Late Ooni of Ife, Oba Okunade Sijuwade: An era ends


Today marks the end of an era in Ile-Ife, the cradle of Yoruba. The ancient town will be united in mourning and celebration of the passage of the Oonirisa Adimula, Oba Okunade Sijuwade, Olubuse 11. The body of the Arole Oduduwa will be interred in the Tombs of Owooni, amid the chanting of the cognomen of his ancestors, and to the admiration of the gods. Only few traditional wise men will witness the funeral, which will be shrouded in secrecy. They will include some chiefs, selected symbols of sacred societies, custodians of traditions and other ancient fathers of secrets.

Traditionally, it is also a historic moment in Yorubaland. The Ooni is the keeper of the Household of Oduduwa, the progenitor. Thus, the attention of monarchs in Oyo, Oke-Ogun, Osun, Ekiti, Ondo, Ijebu, Remo, Ikale, Ilaje, Ekiti, Akoko, Ijesa, Egba, Igbomina/Ebolo, Awori, Sabe and Popo will focus on Ife, their orirun (roots) and symbol of racial unity.

Historically, all Oonis were colourful. Before they ascended the throne, they were perceived as first class princes. Apart from Oduduwa, the founder of the race, others who have made impact when they reigned as Owoni included Oranmiyan Akinorun, the founder of Oyo Empire, Obalufon Alayemore, who left Ile-Ife to establish Efon Kingdom, Geesi, Ayikiti, who ascended the throne, based on the support of Are Ona Kankanfo Latoosa Asubiaro, Oba Derinola Ologbenla, who was ruler of Oke-Igbo before becoming the Ooni, Oba Abewela, who was attacked by Oyo rebels, Oba Adelekan Olubuse Eriogun, who re-assembled the dispersed people of Ile-Ife and fortified the town against onslaught by Modakeke, and Oba Ademiluyi Ajagunlaforikan, who brought the people of Modakeke back to Ife to boost the population of the kingdom so that he could earn a fatter allowance from colonial masters.

However, the last two Oonis, Alayeluwa Adesoji Taniadewo Aderemi and Oba Sijuwade Olubuse 11, raised the prestige of the throne in the post-colonial era. During the colonial era, the colonial masters, led by Governor David Cameron, were fond of Aderemi because he was educated. During a conversation with Governor Donald, he told Aderemi that a time would come when political elite would displace traditional rulers, adding that the revered institution might be relegated to the background. Responding, Oba Aderemi said the possibility could not be ruled out. But, he added that, when the time would come, his children would be part of the ruling elite. It was an understatement. Aderemi produced lawyers, judges, commissioners, and a Head of service, Mrs. Tejumade Alakija.  Today, his grandson, Jide Omoworare, who was born by his tenth child, is a senator.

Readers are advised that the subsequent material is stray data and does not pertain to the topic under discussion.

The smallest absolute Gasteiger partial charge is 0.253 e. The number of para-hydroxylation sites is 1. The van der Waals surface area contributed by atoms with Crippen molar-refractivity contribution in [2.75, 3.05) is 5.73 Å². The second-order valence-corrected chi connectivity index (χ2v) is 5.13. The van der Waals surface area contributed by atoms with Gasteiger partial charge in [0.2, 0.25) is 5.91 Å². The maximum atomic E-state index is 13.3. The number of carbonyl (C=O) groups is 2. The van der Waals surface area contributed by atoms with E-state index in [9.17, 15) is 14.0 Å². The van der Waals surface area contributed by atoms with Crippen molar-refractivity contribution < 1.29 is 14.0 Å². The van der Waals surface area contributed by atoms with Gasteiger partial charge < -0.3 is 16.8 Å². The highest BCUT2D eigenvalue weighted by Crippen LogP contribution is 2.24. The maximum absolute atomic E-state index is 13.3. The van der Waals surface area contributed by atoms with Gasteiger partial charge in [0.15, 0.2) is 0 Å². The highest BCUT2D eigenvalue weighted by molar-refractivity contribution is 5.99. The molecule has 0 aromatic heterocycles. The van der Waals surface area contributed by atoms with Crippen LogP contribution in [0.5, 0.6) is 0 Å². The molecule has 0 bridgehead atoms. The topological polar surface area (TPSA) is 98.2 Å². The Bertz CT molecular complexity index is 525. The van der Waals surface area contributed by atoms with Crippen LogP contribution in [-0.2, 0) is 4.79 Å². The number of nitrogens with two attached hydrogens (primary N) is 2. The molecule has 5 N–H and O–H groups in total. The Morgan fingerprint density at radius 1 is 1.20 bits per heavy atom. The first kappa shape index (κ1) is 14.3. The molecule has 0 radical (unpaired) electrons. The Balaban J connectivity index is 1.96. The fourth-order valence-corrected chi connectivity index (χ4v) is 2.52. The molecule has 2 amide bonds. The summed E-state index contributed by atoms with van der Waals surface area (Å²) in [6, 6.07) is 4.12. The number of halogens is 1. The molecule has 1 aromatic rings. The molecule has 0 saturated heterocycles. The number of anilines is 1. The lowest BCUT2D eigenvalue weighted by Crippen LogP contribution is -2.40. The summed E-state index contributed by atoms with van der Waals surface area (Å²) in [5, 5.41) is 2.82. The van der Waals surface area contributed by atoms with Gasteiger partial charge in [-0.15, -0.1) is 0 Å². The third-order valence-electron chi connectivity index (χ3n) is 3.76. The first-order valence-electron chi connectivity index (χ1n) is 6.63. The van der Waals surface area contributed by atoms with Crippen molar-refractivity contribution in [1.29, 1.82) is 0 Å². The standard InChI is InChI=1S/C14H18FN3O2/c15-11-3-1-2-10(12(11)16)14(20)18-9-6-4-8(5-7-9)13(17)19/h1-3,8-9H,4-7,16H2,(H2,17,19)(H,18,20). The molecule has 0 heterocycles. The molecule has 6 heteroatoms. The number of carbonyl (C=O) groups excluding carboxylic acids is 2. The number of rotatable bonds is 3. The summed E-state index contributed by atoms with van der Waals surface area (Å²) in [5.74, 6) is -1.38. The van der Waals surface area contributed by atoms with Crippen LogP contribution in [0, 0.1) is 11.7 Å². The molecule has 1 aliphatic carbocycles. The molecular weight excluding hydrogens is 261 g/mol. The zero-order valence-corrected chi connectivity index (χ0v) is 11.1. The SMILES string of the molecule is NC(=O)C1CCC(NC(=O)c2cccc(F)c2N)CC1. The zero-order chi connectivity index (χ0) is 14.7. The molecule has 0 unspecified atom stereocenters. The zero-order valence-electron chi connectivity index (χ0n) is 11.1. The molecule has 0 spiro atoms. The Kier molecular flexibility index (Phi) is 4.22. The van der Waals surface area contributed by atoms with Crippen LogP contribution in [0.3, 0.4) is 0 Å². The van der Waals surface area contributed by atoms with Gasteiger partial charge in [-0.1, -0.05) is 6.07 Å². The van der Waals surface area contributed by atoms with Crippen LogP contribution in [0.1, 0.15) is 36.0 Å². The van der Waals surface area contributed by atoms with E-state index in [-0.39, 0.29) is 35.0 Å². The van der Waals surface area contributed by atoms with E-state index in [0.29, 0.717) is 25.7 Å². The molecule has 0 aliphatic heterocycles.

Aderemi became Ooni in 1930. According to historians, his coronation was a turning point in Yorubaland. Before then, he had already made name in the colonial service and private business. He was the first educated Ooni. He served as a member of the Colonial Legislative Council and later, the House of Representatives, where he became a minister. When the late Chief Obafemi Awolowo became the Premier of the defunct Western Region, Aderemi became the Governor.

Okunade Sijuwade was the grandson of Oba Adelekan Olubuse 1. He was born around the period of Aderemi’s coronation. From infancy, he had the royal mark and many townspeople perceived him as a future king. Everything about him was royalty. His mettle of speech, his walking style, mode of conversation, dressing and choice of friends cast him in the mould of a rare prince with a special royal taste.

According to his colleagues at the Baptist Grammar School, Abeokuta and Oduduwa College, Sijuwade was always conscious of his royal background. At Ife, he was fond of dressing like a king, with his peers hailing him as Kabiyesi. While in Abeokuta as a student, he earned the respect from tutors and students. He once told his principal, the highly respected Cannon Ransom-Kuti, that he was the future Ooni of Ife. After ascertaining his claim, the foremost educationist admonished him to always be of good behaviour because only an Omoluabi could command the admiration of his subjects and survive on the prestigious throne.